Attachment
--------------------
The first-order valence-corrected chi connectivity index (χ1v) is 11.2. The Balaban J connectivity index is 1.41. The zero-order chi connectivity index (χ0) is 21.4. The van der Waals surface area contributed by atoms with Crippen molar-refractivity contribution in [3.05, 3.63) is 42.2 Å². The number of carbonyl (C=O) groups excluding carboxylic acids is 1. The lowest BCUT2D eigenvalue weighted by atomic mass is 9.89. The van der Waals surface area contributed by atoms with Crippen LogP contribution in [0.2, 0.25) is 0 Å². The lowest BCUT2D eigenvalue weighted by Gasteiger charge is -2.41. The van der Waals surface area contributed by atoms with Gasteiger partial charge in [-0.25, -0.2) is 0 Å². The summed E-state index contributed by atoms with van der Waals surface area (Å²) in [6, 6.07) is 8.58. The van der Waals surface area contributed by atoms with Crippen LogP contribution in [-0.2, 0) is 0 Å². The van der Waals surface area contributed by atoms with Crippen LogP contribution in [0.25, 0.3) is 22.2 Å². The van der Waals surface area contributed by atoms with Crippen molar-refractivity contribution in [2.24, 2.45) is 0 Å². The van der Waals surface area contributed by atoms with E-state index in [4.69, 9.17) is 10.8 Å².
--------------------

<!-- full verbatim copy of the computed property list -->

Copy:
The first-order valence-corrected chi connectivity index (χ1v) is 11.2. The Balaban J connectivity index is 1.41. The zero-order chi connectivity index (χ0) is 21.4. The van der Waals surface area contributed by atoms with Crippen molar-refractivity contribution in [3.05, 3.63) is 42.2 Å². The number of carbonyl (C=O) groups excluding carboxylic acids is 1. The lowest BCUT2D eigenvalue weighted by atomic mass is 9.89. The van der Waals surface area contributed by atoms with Crippen LogP contribution in [0.2, 0.25) is 0 Å². The lowest BCUT2D eigenvalue weighted by Gasteiger charge is -2.41. The van der Waals surface area contributed by atoms with Gasteiger partial charge in [-0.25, -0.2) is 0 Å². The summed E-state index contributed by atoms with van der Waals surface area (Å²) in [6, 6.07) is 8.58. The van der Waals surface area contributed by atoms with Crippen LogP contribution in [-0.2, 0) is 0 Å². The van der Waals surface area contributed by atoms with Crippen LogP contribution in [0.25, 0.3) is 22.2 Å². The van der Waals surface area contributed by atoms with Crippen molar-refractivity contribution in [2.24, 2.45) is 0 Å². The van der Waals surface area contributed by atoms with E-state index in [4.69, 9.17) is 10.8 Å².